It’s a lawyer’s job to minimize and mitigate risk. That’s why contracts are so tedious—the lawyers drawing them up are trying to anticipate and account for every conflict. It’s not a bad thing, but it is a restrictive thing.

As I said earlier on, we are creatures of habit. We do what we’ve always done and when we have a new idea, we run it past the lawyers and the accountants who add caveats and addendums to make sure we don’t lose our shirts.

But as business-people, we have to take risks. Doing business the same way we’ve always done business is safe. We know the processes work. We know what the customers want. We know what the processes are and if we can squeeze an extra 4% out of a process, it can look impressive. It can be impressive.

But someone in our industry is going to innovate and change the entire industry sooner or later.

Maverick Thinking has greater potential rewards, but it can’t be done halfway and that means those potential rewards are inextricably tied to potential losses. “Remember, nobody—Maverick Thinker or not—is always right”.


The Best of Both Worlds

Sometimes experiments fail.

Many businesses talk about developing a startup mentality. They talk about agility and declare their intention to listen to—and be responsive to—their customers’ problems.

Then they fail because it’s harder to steer a large organisation than a small one.

Having the best of both worlds isn’t as hard as you might imagine. Create an internal startup to serve as a laboratory. Give it a budget you can afford to lose and a mandate to experiment. Hire a Maverick Thinker and charge your new organisation with implementing their ideas on a small scale.

“Business plans aren’t any better at surviving contact with customers than battle plans are at surviving contact with the enemy”.

Your internal startup will have to have the flexibility to be truly agile. Its job is not to make a profit so much as it is to test the profitability of radical ideas. If and when those ideas prove profitable, you can expand upon them or incorporate them into your larger business. When they fail, you can move on to the next one. If you don’t do this already then one of your competitors might be testing it whilst you are just thinking about it.


Mind-Blowing Results

Working with a Maverick Thinker can be difficult. They specialise in non-linear thinking. Linear thinking involves taking a look at what works and trying to make it work better. Non-linear thinking involves taking a look at the ultimate goal and trying to find a completely different way of getting there. Linear thinking is trying to build a better cell phone. Non-linear thinking is trying to build a better communication device and coming up with the iPhone.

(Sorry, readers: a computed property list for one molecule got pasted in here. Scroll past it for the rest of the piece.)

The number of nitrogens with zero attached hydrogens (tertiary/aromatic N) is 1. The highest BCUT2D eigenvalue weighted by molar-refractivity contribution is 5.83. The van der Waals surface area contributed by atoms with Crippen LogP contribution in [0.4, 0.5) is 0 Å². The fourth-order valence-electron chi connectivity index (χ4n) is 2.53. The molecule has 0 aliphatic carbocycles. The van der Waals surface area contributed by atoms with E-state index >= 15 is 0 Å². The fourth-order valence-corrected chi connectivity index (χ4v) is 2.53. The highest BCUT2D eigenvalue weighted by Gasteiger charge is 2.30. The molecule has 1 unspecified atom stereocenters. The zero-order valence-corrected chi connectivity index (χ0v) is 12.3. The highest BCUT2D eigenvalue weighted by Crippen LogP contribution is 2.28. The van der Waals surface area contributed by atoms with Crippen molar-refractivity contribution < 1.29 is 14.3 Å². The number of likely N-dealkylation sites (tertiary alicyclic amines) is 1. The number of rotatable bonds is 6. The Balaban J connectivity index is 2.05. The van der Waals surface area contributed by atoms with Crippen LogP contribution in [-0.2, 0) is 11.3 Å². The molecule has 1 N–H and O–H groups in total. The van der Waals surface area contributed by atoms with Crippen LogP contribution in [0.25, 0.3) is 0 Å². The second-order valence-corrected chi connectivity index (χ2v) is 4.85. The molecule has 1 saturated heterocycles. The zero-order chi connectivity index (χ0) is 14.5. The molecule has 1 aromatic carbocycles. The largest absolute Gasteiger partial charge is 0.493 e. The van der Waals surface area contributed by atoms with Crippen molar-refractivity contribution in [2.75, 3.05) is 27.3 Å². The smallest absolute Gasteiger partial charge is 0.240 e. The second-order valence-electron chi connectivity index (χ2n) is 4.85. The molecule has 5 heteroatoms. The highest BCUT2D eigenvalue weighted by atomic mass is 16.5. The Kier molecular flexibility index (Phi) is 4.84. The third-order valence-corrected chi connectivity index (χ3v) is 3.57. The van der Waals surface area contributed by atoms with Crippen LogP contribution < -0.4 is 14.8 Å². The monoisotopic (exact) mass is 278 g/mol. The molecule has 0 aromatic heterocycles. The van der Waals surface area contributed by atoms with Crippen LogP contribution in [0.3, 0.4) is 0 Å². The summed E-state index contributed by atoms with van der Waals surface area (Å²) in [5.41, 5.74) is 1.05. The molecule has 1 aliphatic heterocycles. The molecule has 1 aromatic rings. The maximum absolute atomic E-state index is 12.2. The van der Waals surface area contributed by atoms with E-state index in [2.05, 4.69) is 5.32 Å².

Linear thinking will allow your business to grow incrementally but a nonlinear way of thinking will allow your business to grow by leaps and bounds.

Maverick Thoughts can seem ridiculous. They can also be mind-blowing. Non-linear thinkers strip away everything that isn’t essential and looks at your business from an entirely new perspective. It can be terrifying and it can deliver game-changing results.

My name is Moe Nawaz, and I’m a Maverick Thinker. I have worked with many of the stock market companies in the FTSE Top 100 for more than four decades and spent much of that time developing a capacity for non-linear thinking.

“I have helped my clients open doors that they didn’t know were there, even taking a very conservative figure and cutting it in half I have helped my clients increase their revenues by £760 million. Now I am ready to help you”

True innovation isn’t made from incremental improvements. Process improvement is all well and good, but if you’re not looking for ways to completely disrupt your industry, you’re falling behind those who are. Business is not for the comfortable. The future will be radically different. You can either drive that change or fall victim to it.

Together we can help you drive that change in your industry. Contact me using the form below and we’ll set up a time to meet up for coffee and talk about how you’re going to drive the future of your industry. Coffee With Moe Nawaz click on this TEXT.


Moe Nawaz
Millionaires Mentor and Strategic Advisor to FTSE 100 Leaders